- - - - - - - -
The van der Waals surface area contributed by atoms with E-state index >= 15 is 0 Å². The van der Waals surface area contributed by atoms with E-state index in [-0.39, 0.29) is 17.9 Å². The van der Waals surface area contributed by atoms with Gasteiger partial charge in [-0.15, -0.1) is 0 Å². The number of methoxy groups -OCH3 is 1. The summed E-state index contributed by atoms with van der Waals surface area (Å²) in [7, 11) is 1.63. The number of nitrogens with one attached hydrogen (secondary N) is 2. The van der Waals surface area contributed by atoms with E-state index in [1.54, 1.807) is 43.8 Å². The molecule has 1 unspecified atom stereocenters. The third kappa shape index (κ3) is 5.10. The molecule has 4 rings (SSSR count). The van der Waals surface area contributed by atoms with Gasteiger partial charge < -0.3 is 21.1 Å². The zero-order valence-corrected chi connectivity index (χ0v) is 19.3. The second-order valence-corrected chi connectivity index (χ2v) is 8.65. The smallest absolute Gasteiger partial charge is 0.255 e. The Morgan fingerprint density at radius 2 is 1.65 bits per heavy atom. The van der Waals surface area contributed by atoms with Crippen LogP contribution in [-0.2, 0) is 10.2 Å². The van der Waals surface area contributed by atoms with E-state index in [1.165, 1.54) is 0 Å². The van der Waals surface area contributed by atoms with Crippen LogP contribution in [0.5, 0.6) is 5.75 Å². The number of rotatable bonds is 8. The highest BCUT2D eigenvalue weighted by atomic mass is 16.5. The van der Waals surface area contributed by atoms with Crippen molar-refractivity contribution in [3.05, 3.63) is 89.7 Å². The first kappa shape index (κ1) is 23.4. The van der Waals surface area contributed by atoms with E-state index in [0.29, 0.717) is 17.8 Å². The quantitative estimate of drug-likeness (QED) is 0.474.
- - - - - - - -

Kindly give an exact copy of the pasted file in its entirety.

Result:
The van der Waals surface area contributed by atoms with E-state index >= 15 is 0 Å². The van der Waals surface area contributed by atoms with E-state index in [-0.39, 0.29) is 17.9 Å². The van der Waals surface area contributed by atoms with Gasteiger partial charge in [-0.15, -0.1) is 0 Å². The number of methoxy groups -OCH3 is 1. The summed E-state index contributed by atoms with van der Waals surface area (Å²) in [7, 11) is 1.63. The number of nitrogens with one attached hydrogen (secondary N) is 2. The van der Waals surface area contributed by atoms with E-state index in [1.54, 1.807) is 43.8 Å². The molecule has 1 unspecified atom stereocenters. The third kappa shape index (κ3) is 5.10. The molecule has 4 rings (SSSR count). The van der Waals surface area contributed by atoms with Gasteiger partial charge < -0.3 is 21.1 Å². The zero-order valence-corrected chi connectivity index (χ0v) is 19.3. The second-order valence-corrected chi connectivity index (χ2v) is 8.65. The smallest absolute Gasteiger partial charge is 0.255 e. The Morgan fingerprint density at radius 2 is 1.65 bits per heavy atom. The van der Waals surface area contributed by atoms with Crippen LogP contribution in [-0.2, 0) is 10.2 Å². The van der Waals surface area contributed by atoms with E-state index in [1.165, 1.54) is 0 Å². The van der Waals surface area contributed by atoms with Crippen LogP contribution in [0.5, 0.6) is 5.75 Å². The number of rotatable bonds is 8. The highest BCUT2D eigenvalue weighted by atomic mass is 16.5. The van der Waals surface area contributed by atoms with Crippen molar-refractivity contribution in [3.05, 3.63) is 89.7 Å². The first kappa shape index (κ1) is 23.4. The van der Waals surface area contributed by atoms with E-state index in [0.29, 0.717) is 17.8 Å². The quantitative estimate of drug-likeness (QED) is 0.474.